The history of Denholm and the BIMCO story from a shipowners’ perspective, By Amanda Roberts, Jeanius Consulting
The Shipping Professional Network in London (SPNL) hosted its first event of 2014, sponsored by Norton Rose Fulbright and BIMCO, held at the Norton Rose Fulbright offices in London. Mr John Denholm (President of BIMCO & Chairman and Chief Executive of J & J Denholm Ltd) and Mr Graeme Brown (External Relations Officer of BIMCO) were keynote speakers at the event, on the topic of “The history of Denholm and the BIMCO story from a shipowners’ perspective.”
Harry Theochari (partner and Global Head of Transport at Norton Rose Fulbright, and Director of Maritime London) opened the evening’s proceedings with a financial insight into the industry. He talked of the startling decrease in spend; with 170 billion US dollars made available to the industry in 2007, compared to 110 billion US dollars in 2012, of which the latter spend saw banks no longer the main supplier of capital. Harry spoke of the challenges this created, both in the industry where there is a need to both maintain and grow, and personally in his own role; but he also spoke of growing financial confidence within the industry today.
The first keynote speaker, John Denholm (President of BIMCO & Chairman and Chief Executive of J & J Denholm Ltd) provided an interesting and informative insight into the history of Denholm. Founded in 1866 in Greenock by John’s Great Great Uncle James Denholm and in 1869, joined by his young brother John, the name “J & J Denholm” was born, and is in fact still the name of the holding company today. The business quickly prospered and they became ship agents, purchasing their first ship, The David Sinclair, in 1872 after financial assistance from a consortium. A fleet was soon built up and in 1882 the eleven ships were sold off and replaced with steel steamers.
By 1909 Denholm had 6 shipping companies, all with the Captains as shareholders, which were consolidated into a single company called “The Denholm Line Steamers” which still exists today.
John provided an insight into the “boom and bust” period the company experienced during the Great War and the need to rebuild its fleet after the Second World War, with Denholm forming joint ventures with H Clarkson and shipbuilders. John acknowledged “Thus the ship management business was born; there was no strategic planning.”
John continued by citing 1959 as a big break for Denholm’s when they were handed a fleet of fifteen foreign flagged ships to manage, by Earling Naess. By 1966 Denholm managed 1% of the world’s fleet by deadweight tonnage and continued the focus on ship management through to the 1960s and 70s.
The 1980s saw a conscious move into ship owning, and 1981 saw John join the family business as an Accountant at a time when the company was making record profits, prior to the huge recession of the mid 80s. John recalled “Then it all went horribly wrong. Ship values collapsed, we had to write the value of our fleet down by 3.5 million in 1985 and charter rates fell below break even costs – does this sound familiar!” This proved a double whammy as not only were owners looking to cut operating costs but were also turning to India for cheaper crews.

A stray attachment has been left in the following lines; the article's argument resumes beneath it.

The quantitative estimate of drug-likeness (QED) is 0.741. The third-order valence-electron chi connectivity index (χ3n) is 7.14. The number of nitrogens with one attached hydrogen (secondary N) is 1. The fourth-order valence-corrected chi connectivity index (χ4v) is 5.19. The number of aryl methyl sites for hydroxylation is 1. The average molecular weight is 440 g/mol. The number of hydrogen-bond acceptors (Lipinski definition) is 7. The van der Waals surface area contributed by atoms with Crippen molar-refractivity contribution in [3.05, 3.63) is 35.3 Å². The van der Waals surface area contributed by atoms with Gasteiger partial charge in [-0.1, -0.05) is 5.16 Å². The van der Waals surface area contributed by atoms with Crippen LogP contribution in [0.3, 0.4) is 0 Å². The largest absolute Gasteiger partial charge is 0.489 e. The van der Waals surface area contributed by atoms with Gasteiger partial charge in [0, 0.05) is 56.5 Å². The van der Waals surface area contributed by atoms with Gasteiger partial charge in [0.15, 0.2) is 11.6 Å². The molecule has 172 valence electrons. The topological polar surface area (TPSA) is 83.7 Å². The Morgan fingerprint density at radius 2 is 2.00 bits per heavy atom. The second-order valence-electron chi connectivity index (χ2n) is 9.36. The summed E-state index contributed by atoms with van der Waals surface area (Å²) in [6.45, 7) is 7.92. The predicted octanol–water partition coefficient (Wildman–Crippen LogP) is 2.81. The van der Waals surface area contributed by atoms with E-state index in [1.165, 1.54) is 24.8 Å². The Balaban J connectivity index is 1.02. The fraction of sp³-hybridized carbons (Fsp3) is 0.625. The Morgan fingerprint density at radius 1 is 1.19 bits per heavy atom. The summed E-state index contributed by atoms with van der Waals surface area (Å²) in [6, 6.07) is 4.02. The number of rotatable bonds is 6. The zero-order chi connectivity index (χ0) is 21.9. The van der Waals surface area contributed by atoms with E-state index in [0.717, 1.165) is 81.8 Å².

John recalled the first strategic planning meeting was then held, resulting in the decision to make strategic purchases of majority stakes in companies, resulting in successful acquisitions that today continue to turnover huge operating profits.
So why have Denholm’s survived when so many other great British tramp shipping companies haven’t? John concluded there is an abundance of reasons, from the number of small players in the sector, issues with inheritance tax and over-borrowing, to name just a few. He continued by saying that his belief is, “You must always be in a position where you can buy and never be in a position that you have to sell.”
What does the future hold for Denholm’s? Certainly a reinvestment in ships, with plans to purchase at least one more bulk carrier from Japan.
The second keynote speaker was Graeme Brown from the Baltic and International Maritime Council (BIMCO).
BIMCO was established in 1905, as the “voice of the industry” and its membership includes owners, operators, ship brokers, agents and legal companies.
Graeme explained the benefits that BIMCO membership offers from the wealth of information, services and documentation on the website, to the advisory services. This ‘front office’ service includes specialist advice including legal , development of standard contracts, promotion of fair business practices, industry documentation and education programmes.
Graeme continued, “We provide legal advice and interpretation for our members, help with technical and security issues and have a dedicated person who deals with piracy. Intervention is also a service we offer to members; we have recovered 6 million US dollars of members money in one year alone through debt recovery.”
After the keynote presentations, a Q&A session took place, with a number of SPNL members taking the opportunity to gain further industry insight by addressing John with their questions.
Claudio Chiste, SPNL Chairman from Investec Bank shipping & Marine finance, said members got a lot out of the evening “We are delighted to have secured such high profile speakers that gave members an invaluable insight into the heritage of the industry. We had an exceptional number of members attend tonight and we are already planning and looking forward to our next event on 10th June, with further details to be announced imminently.”
BIMCO kindly donated the raffle prize of an e-learning course, which was won by Chris Davies of Bibby Ship Management. The rest of the evening was spent networking, with stunning views of the Thames and good food and drink; another hugely successful SPNL event!